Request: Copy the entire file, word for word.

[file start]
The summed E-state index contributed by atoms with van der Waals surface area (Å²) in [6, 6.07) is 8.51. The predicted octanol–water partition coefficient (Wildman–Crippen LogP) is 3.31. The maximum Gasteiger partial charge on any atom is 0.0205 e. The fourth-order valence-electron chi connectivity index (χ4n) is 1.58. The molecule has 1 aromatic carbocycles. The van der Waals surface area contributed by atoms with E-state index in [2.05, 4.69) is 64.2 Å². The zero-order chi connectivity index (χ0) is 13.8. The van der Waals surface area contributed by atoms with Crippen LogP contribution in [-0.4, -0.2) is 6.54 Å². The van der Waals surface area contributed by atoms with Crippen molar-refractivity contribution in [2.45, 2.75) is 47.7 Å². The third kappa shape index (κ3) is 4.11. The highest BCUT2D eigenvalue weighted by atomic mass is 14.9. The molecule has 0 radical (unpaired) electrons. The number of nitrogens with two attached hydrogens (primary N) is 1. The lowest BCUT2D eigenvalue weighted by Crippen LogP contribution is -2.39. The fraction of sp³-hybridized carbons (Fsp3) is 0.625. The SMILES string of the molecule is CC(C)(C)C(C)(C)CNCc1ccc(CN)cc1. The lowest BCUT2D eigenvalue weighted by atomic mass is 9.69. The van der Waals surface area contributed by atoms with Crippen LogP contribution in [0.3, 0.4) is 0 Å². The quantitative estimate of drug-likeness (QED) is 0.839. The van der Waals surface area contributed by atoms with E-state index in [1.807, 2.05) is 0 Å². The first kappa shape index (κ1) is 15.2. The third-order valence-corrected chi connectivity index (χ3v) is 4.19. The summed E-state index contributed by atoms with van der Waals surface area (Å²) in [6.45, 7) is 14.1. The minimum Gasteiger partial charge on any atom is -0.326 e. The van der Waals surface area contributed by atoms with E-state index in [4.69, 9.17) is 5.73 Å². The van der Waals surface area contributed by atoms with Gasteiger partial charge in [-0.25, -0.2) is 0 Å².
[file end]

The summed E-state index contributed by atoms with van der Waals surface area (Å²) in [6, 6.07) is 8.51. The predicted octanol–water partition coefficient (Wildman–Crippen LogP) is 3.31. The maximum Gasteiger partial charge on any atom is 0.0205 e. The fourth-order valence-electron chi connectivity index (χ4n) is 1.58. The molecule has 1 aromatic carbocycles. The van der Waals surface area contributed by atoms with E-state index in [2.05, 4.69) is 64.2 Å². The zero-order chi connectivity index (χ0) is 13.8. The van der Waals surface area contributed by atoms with Crippen LogP contribution in [-0.4, -0.2) is 6.54 Å². The van der Waals surface area contributed by atoms with Crippen molar-refractivity contribution in [2.45, 2.75) is 47.7 Å². The third kappa shape index (κ3) is 4.11. The highest BCUT2D eigenvalue weighted by atomic mass is 14.9. The molecule has 0 radical (unpaired) electrons. The number of nitrogens with two attached hydrogens (primary N) is 1. The lowest BCUT2D eigenvalue weighted by Crippen LogP contribution is -2.39. The fraction of sp³-hybridized carbons (Fsp3) is 0.625. The SMILES string of the molecule is CC(C)(C)C(C)(C)CNCc1ccc(CN)cc1. The lowest BCUT2D eigenvalue weighted by atomic mass is 9.69. The van der Waals surface area contributed by atoms with Crippen LogP contribution in [0.3, 0.4) is 0 Å². The quantitative estimate of drug-likeness (QED) is 0.839. The van der Waals surface area contributed by atoms with E-state index in [1.807, 2.05) is 0 Å². The first kappa shape index (κ1) is 15.2. The third-order valence-corrected chi connectivity index (χ3v) is 4.19. The summed E-state index contributed by atoms with van der Waals surface area (Å²) in [6.45, 7) is 14.1. The minimum Gasteiger partial charge on any atom is -0.326 e. The van der Waals surface area contributed by atoms with E-state index in [4.69, 9.17) is 5.73 Å². The van der Waals surface area contributed by atoms with Gasteiger partial charge in [-0.25, -0.2) is 0 Å².